The last time a human went to the Moon was on December 19, 1972, during the Apollo 17 mission. Now, NASA wants to once again send people up there.
Since the dawn of time, humans have looked at the moon with fascination and curiosity. The space race that culminated with the moon landing is one of the most cherished accomplishments of mankind (especially when you consider that they pulled it off with a small fraction of today’s computing power). But after we sent people to the moon, retrieved samples, and got a decent understanding of the lunar surface, the incentive for manned missions dropped substantially. After all, even with today’s technology, sending people to the moon is very expensive.
But manned lunar missions may be catching a second wind.
In the last 18 months, NASA accepted a challenge to develop a new moon exploration plan. For the first time in almost 50 years, the space agency has a tangible plan to send people to the moon — and it wants to do so by 2024, with the Artemis program. The plan is to use the same impetus as with the space race, but deploy innovative technologies to explore more of the lunar surface than ever before, and land the first woman and next man on the Moon.
NASA wants to use its powerful new rocket, the Space Launch System (SLS) in conjunction with the Orion spacecraft, a class of partially reusable space capsules from NASA’s human spaceflight programs. The first stage of Artemis will feature three flights to the moon: first, an unpiloted SLS test flight, then a piloted 10-day loop around the moon (set for 2023), and a piloted landing near the south pole of the moon (in 2024).
The project also includes the development of new spacesuits and the development of new exploration technologies. The spacesuits of the Apollo missions were sturdy but bulky, which just won’t do for NASA’s new plan. The new generation of spacesuits will be designed for greater flexibility, allowing astronauts to collect more samples and carry out even more experiments on the lunar surface. The design of these suits will be particularly important as NASA also eyes the establishment of a permanent (or at least long-term) research center on the moon (akin to the International Space Station).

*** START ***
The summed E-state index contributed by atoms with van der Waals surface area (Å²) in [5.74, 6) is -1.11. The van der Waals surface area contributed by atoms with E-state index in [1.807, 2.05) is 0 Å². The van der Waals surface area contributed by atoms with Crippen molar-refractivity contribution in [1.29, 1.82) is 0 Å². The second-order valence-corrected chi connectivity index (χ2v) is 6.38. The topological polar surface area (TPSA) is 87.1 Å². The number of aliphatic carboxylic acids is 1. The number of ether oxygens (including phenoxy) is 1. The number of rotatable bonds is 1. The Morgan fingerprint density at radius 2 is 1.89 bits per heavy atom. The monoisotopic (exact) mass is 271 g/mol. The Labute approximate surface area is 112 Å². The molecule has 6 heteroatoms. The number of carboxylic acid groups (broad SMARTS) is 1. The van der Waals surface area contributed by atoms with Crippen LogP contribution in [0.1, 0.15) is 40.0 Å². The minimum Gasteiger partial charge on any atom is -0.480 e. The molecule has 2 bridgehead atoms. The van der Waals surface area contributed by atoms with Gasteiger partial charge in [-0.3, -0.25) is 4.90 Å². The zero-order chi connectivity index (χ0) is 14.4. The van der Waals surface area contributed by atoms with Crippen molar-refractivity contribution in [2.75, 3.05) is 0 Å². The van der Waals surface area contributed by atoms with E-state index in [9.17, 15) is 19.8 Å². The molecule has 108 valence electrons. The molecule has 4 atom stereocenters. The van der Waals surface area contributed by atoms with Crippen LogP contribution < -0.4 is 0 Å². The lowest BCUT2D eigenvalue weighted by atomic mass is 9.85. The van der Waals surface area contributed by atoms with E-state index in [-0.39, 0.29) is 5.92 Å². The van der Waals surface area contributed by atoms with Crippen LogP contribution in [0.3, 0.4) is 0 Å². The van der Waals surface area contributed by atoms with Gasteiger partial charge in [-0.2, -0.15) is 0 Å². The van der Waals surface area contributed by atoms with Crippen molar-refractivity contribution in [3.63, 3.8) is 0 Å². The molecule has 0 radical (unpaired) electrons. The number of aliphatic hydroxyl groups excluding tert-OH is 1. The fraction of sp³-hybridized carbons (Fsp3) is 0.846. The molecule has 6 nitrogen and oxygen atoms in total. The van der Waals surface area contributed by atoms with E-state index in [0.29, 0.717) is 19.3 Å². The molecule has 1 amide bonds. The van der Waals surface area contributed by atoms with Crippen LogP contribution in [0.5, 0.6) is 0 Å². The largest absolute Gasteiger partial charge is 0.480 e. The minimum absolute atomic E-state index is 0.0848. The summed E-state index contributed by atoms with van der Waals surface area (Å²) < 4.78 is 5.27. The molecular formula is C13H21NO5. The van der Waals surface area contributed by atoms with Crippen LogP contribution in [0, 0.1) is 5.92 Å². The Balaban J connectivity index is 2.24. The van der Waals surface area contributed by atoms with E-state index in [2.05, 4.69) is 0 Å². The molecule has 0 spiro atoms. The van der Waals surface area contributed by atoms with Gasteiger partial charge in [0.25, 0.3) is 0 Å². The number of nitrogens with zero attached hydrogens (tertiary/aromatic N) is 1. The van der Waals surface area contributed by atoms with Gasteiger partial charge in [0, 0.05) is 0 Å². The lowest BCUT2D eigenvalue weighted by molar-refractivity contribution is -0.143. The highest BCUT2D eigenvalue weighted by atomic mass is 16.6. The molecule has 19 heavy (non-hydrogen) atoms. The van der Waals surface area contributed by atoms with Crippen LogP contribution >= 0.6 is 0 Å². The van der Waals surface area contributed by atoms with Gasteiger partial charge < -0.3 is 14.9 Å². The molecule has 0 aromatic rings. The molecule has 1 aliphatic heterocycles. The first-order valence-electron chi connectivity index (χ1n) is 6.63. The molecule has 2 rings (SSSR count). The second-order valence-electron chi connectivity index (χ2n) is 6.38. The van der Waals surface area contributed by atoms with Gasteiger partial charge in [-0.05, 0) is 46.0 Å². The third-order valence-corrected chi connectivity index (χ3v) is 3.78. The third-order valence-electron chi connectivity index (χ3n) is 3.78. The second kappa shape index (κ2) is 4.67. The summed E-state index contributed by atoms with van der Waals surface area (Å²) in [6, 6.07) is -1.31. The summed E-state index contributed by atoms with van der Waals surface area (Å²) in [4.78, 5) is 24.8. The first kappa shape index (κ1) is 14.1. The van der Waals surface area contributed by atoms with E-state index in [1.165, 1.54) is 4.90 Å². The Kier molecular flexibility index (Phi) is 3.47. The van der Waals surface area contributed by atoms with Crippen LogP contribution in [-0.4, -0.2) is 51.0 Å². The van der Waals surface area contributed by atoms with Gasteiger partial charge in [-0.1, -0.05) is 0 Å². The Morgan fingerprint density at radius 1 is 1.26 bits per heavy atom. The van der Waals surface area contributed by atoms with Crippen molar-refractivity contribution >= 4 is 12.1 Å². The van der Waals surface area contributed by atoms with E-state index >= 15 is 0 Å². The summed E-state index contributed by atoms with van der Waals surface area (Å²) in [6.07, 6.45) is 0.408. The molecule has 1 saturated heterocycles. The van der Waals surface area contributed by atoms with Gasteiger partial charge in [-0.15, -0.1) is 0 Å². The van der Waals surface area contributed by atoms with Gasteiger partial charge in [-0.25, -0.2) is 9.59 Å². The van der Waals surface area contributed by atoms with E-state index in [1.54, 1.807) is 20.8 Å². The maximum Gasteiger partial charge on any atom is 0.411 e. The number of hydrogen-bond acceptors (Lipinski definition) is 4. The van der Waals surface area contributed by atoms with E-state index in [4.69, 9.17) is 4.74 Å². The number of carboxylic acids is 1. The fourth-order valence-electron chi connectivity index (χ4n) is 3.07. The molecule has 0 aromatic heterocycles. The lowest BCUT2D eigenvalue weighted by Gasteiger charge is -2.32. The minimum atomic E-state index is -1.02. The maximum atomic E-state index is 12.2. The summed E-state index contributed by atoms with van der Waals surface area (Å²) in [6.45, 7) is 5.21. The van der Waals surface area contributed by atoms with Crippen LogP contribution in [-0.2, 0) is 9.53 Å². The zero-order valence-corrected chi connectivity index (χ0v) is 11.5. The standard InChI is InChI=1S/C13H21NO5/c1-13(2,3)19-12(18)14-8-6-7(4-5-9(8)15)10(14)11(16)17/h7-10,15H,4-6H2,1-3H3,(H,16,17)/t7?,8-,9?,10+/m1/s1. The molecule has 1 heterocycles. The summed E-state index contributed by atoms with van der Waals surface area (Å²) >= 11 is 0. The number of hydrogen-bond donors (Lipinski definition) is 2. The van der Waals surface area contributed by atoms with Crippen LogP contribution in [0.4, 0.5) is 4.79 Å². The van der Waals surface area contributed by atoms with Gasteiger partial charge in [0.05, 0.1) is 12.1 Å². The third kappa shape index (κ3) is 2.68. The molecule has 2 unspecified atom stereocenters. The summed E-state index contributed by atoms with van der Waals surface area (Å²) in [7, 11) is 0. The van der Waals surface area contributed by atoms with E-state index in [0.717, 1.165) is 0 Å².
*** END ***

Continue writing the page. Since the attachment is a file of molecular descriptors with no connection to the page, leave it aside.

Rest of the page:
The scientific outpost is meant to be sustainable, allowing the addition of new modules by international partners. The development is still at the concept stage and an Artemis base camp would require substantial infrastructure, from rovers and power systems to living areas and water.
For now, the Artemis plan is to use humans and robots to search for resources such as water and usable materials on the lunar surface and fine-tune landing and mobility technologies, allowing astronauts to travel farther and farther on the moon.
Of course, such a massive endeavor would require strong political support. So far, the Senate has not yet passed a budget bill for this project — and the House has only offered $628 million so far.
“With bipartisan support from Congress, our 21st century push to the Moon is well within America’s reach,” said NASA Administrator Jim Bridenstine. “As we’ve solidified more of our exploration plans in recent months, we’ve continued to refine our budget and architecture. We’re going back to the Moon for scientific discovery, economic benefits, and inspiration for a new a generation of explorers. As we build up a sustainable presence, we’re also building momentum toward those first human steps on the Red Planet.”
While both the SLS and Orion are on track if no major issues emerge, the 2024 moon landing target depends on Congress giving NASA $3.2 billion for the lander development in 2021. The $628 million is a farcry from what NASA is asking.
Nevertheless, Bridenstine remains optimistic that the project will gain political support. But if things won’t go as planned, there will be no Artemis.
“It’s really simple. If Congress doesn’t fund the moon landing program, then it won’t be achieved (in 2024), I mean it’s really that simple,” Bridenstine said. But he quickly added: “I want to be clear, if they push the funding off, our goal will be to get to the moon at the earliest possible opportunity.”
Andrei's background is in geophysics, and he's been fascinated by it ever since he was a child. Feeling that there is a gap between scientists and the general audience, he started ZME Science -- and the results are what you see today.